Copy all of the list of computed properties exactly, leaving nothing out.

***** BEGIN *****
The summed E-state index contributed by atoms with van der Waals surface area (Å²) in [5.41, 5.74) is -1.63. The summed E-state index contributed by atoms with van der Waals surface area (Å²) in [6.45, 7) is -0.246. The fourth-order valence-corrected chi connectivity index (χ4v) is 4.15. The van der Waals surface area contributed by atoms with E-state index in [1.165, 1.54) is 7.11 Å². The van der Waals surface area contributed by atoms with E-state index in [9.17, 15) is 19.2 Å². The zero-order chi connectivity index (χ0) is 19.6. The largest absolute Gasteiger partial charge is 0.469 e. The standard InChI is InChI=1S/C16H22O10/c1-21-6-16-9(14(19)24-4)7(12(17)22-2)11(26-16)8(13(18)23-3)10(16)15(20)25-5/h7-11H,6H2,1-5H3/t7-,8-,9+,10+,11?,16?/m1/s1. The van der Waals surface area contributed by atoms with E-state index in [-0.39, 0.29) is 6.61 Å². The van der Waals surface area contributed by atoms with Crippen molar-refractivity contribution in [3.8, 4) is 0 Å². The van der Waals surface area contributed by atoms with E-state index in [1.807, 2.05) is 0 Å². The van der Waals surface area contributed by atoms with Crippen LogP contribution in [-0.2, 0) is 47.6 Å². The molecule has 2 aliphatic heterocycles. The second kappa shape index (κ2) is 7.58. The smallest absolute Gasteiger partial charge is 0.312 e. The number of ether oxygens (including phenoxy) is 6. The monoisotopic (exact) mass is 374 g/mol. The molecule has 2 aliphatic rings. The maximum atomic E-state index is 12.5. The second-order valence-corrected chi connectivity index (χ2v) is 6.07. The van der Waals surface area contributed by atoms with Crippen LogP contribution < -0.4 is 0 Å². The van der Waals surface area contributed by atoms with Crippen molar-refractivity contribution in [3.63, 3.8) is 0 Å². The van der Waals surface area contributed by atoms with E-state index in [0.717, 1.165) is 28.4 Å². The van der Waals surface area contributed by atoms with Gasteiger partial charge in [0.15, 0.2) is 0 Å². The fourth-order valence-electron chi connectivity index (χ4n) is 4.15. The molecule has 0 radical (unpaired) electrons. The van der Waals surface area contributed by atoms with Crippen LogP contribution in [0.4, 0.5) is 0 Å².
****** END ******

The summed E-state index contributed by atoms with van der Waals surface area (Å²) in [5.41, 5.74) is -1.63. The summed E-state index contributed by atoms with van der Waals surface area (Å²) in [6.45, 7) is -0.246. The fourth-order valence-corrected chi connectivity index (χ4v) is 4.15. The van der Waals surface area contributed by atoms with E-state index in [1.165, 1.54) is 7.11 Å². The van der Waals surface area contributed by atoms with E-state index in [9.17, 15) is 19.2 Å². The zero-order chi connectivity index (χ0) is 19.6. The largest absolute Gasteiger partial charge is 0.469 e. The standard InChI is InChI=1S/C16H22O10/c1-21-6-16-9(14(19)24-4)7(12(17)22-2)11(26-16)8(13(18)23-3)10(16)15(20)25-5/h7-11H,6H2,1-5H3/t7-,8-,9+,10+,11?,16?/m1/s1. The van der Waals surface area contributed by atoms with E-state index in [-0.39, 0.29) is 6.61 Å². The van der Waals surface area contributed by atoms with Crippen molar-refractivity contribution in [3.8, 4) is 0 Å². The van der Waals surface area contributed by atoms with E-state index in [1.807, 2.05) is 0 Å². The van der Waals surface area contributed by atoms with Crippen LogP contribution in [-0.2, 0) is 47.6 Å². The molecule has 2 aliphatic heterocycles. The second kappa shape index (κ2) is 7.58. The smallest absolute Gasteiger partial charge is 0.312 e. The number of ether oxygens (including phenoxy) is 6. The monoisotopic (exact) mass is 374 g/mol. The molecule has 2 aliphatic rings. The maximum atomic E-state index is 12.5. The second-order valence-corrected chi connectivity index (χ2v) is 6.07. The van der Waals surface area contributed by atoms with Crippen LogP contribution < -0.4 is 0 Å². The van der Waals surface area contributed by atoms with Crippen molar-refractivity contribution in [3.63, 3.8) is 0 Å². The van der Waals surface area contributed by atoms with E-state index in [0.717, 1.165) is 28.4 Å². The van der Waals surface area contributed by atoms with Gasteiger partial charge in [0.15, 0.2) is 0 Å². The fourth-order valence-electron chi connectivity index (χ4n) is 4.15. The molecule has 0 radical (unpaired) electrons. The van der Waals surface area contributed by atoms with Crippen LogP contribution in [0.4, 0.5) is 0 Å².